9. Pick a form of exercise that fits your lifestyle: If you are someone who likes to stay indoors, use work out videos. If you like being outdoors, go run in a park.

    Reply
    • Carol Tice

      Ify, I can spot 3 obvious things off the top here — one is that you can’t use a pen name in journalism for magazines. They’d want to know your real name.

      The other is that… this is like a blog post. It’s you writing off the top of your head about your experience. There are no interviews, attributed facts. That’s not what magazines are looking for, in the main — they want reported stories where you interview experts and create the piece. Your ideas, opinions and thoughts are usually NOT part of the story (except maybe in that essay spot on the back page of many big magazines).

      Finally, there is no news hook – no fresh research or breaking event that makes Chatelaine readers need to read this NOW, in particular. Editors assign stories that have a news hook.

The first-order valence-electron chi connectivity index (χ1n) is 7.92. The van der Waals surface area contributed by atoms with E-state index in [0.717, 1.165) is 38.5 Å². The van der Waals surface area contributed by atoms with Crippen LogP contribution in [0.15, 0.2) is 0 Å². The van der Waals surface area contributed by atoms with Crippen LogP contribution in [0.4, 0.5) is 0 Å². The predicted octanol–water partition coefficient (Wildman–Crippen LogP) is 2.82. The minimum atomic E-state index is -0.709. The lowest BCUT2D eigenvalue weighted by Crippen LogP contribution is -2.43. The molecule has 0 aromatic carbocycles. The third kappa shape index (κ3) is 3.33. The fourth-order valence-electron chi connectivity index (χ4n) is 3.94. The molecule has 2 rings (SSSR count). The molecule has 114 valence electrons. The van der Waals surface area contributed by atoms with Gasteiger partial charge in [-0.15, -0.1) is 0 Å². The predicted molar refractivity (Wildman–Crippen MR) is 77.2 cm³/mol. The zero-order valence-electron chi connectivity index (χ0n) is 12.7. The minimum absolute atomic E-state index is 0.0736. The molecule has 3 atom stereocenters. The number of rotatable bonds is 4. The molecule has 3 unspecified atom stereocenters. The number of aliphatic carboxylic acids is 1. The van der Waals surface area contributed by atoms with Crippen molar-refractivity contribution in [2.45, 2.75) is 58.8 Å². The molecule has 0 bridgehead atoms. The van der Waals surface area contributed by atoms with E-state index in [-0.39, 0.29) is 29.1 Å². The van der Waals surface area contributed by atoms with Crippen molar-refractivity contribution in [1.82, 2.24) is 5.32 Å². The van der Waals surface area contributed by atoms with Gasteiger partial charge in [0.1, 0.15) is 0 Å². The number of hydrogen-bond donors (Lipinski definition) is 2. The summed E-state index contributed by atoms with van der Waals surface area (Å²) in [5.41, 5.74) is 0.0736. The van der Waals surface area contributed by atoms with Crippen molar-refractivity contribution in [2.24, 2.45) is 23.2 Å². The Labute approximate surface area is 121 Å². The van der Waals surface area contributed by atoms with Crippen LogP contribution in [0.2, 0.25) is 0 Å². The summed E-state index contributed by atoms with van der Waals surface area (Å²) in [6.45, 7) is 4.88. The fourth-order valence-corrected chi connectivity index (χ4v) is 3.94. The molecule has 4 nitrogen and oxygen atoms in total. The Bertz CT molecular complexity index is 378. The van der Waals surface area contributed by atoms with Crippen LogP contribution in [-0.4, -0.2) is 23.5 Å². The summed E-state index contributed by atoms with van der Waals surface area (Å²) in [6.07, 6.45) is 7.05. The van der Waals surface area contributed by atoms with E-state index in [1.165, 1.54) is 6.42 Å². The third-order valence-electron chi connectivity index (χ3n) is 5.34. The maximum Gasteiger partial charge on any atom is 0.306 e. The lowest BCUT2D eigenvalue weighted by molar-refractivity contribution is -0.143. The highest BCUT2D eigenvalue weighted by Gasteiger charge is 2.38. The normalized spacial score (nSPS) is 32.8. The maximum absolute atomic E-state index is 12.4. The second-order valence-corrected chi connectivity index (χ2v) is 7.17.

Study your publication and read deeply. See how they lead, source, quote, and conclude stories. I’m betting you’ll see they don’t begin with the word “I.”

    • Ify

      Thanks so much, Carol! I appreciate the information. About the pen name, I was actually referring to the fact that if anyone googled my name my blog would not show up. I would have to supply the link. I felt this was a good idea while working as a floor nurse because I did not want my ideas or any medical advice that I may give to become an issue while I was trying to “find my voice” as a writer. I sent my full name in the query letter that I wrote to Chatelaine.